Some relevant publications on peak oil and climate change. This list is not a complete list, but rather a list of some of the pertinent publications referred to in Peak Energy, Climate Change, and the Collapse of Civilization.


Tipping Point: Near-Term Systemic Implications of a Peak in Global Oil Production (download)
David Korowicz, 2010
Feasta and The Risk/Resilience Network


Joint Operating Environment 2010 (download)
U.S. Joint Forces Command, Department of Defense, 2010


New Zealand parliament report: The next oil shock? (access)
New Zealand Parliament, 2010


The Oil Crunch - a wake-up call for the UK economy (access)
UK Industry Task Force on Peak Oil and Energy Security, 2010


Global Climate Change Impacts in the United States (access) (download)
U.S. Global Change Research Program, 2009

The U.S. Global Change Research Program (USGCRP) coordinates and integrates federal research on changes in the global environment and their implications for society. The USGCRP began as a presidential initiative in 1989 and was mandated by Congress in the Global Change Research Act of 1990 (P.L. 101-606), which called for "a comprehensive and integrated United States research program which will assist the Nation and the world to understand, assess, predict, and respond to human-induced and natural processes of global change.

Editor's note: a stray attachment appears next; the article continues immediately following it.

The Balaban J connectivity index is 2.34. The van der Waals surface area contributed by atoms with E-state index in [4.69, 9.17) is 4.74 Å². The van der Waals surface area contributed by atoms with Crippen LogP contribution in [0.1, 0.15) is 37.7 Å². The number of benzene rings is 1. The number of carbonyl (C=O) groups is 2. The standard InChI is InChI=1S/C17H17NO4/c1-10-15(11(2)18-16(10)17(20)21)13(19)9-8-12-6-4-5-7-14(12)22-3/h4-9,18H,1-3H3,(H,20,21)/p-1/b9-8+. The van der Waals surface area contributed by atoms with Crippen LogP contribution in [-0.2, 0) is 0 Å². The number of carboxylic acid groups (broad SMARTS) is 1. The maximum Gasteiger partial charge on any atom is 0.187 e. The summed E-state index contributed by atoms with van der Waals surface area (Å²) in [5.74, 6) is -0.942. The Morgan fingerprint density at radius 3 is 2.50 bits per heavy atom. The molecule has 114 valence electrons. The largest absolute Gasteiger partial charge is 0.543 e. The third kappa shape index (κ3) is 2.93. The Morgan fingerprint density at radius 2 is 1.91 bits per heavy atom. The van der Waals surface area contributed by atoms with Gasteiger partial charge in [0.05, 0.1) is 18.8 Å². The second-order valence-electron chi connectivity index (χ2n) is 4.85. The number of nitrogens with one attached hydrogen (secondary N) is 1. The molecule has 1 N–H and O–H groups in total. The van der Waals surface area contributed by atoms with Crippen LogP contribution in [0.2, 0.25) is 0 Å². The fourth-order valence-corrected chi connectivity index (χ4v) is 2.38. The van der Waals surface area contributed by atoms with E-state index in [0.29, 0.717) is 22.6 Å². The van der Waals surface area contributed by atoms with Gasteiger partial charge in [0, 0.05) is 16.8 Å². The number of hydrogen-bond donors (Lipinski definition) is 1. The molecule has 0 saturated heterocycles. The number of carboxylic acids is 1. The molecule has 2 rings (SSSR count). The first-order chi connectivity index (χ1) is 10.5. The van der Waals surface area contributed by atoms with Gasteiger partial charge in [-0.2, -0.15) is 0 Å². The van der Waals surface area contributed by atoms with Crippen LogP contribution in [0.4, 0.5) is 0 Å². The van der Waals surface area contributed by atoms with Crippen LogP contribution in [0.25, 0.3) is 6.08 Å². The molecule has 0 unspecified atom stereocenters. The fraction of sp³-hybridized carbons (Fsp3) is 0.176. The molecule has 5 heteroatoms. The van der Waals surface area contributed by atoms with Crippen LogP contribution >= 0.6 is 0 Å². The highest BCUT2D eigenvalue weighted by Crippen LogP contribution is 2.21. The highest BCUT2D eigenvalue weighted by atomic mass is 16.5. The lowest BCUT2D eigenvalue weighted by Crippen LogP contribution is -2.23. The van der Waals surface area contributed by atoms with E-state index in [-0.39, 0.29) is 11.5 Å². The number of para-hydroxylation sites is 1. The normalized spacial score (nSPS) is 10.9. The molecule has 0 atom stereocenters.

Preparing for Peak Oil: Local Authorities and the Energy Crisis (download)
The Oil Depletion Analysis Centre (ODAC) and Post Carbon Institute, 2008

ODAC's report provides an introduction to peak oil with a focus on the impacts for Local Government. The report sets out steps for Local Authorities to begin to address the issues.


Peaking of World Oil Production: Impacts, Mitigation, & Risk Management (download)
(a.k.a., The Hirsch Report)
Robert L. Hirsch, Roger Bezdek, Robert Wendling, 2005
U.S. Department of Energy


 

    Oil Prices


    In mid-2004, oil prices increased from the range of $20 - $40 per barrel to $60 - $80+ per barrel. The current global economic crisis was triggered in part by the oil price shock starting in 2007 and culminating in the summer of 2008. When prices increased from around $80 per barrel to $141 per barrel by the summer of 2008. The global economy crashed within months in the autumn of 2008. This economic crisis will likely accelerate and become more volatile once oil prices exceed around $85 per barrel for an extended time. Demand destruction for oil may be somewhere above $80 per barrel and below $141 per barrel. Economic recovery (i.e., business as usual) will likely exacerbate the global recession by driving up oil prices.

    Author

    Tariel Mórrígan earned his B.A. in Physics from the University of California at Santa Barbara. He received his Master in Environmental Science and Management (MESM) from the Donald Bren School of Environmental Science and Management at UC Santa Barbara, where he specialized in climate change, conservation, and political economics. Mórrígan is currently the principal research associate of Global Climate Change, Human Security & Democracy (GCCHSD) and a member of its Global Academic Board. His most recent publication is Peak Energy, Climate Change, and the Collapse of Global Civilization: The Current Peak Oil Crisis.

    Archives

    February 2011
    January 2011
    November 2010

    Categories

    All
    Energy
    Iea
    International Energy Agency
    Oil
    Peak Oil
    World Energy Outlook

    photo dredit: Let's call it a civilization (CC) (by-nc-nd)
    by: egon voyd

    http://www.flickr.com/photos/timecollapse/535175304/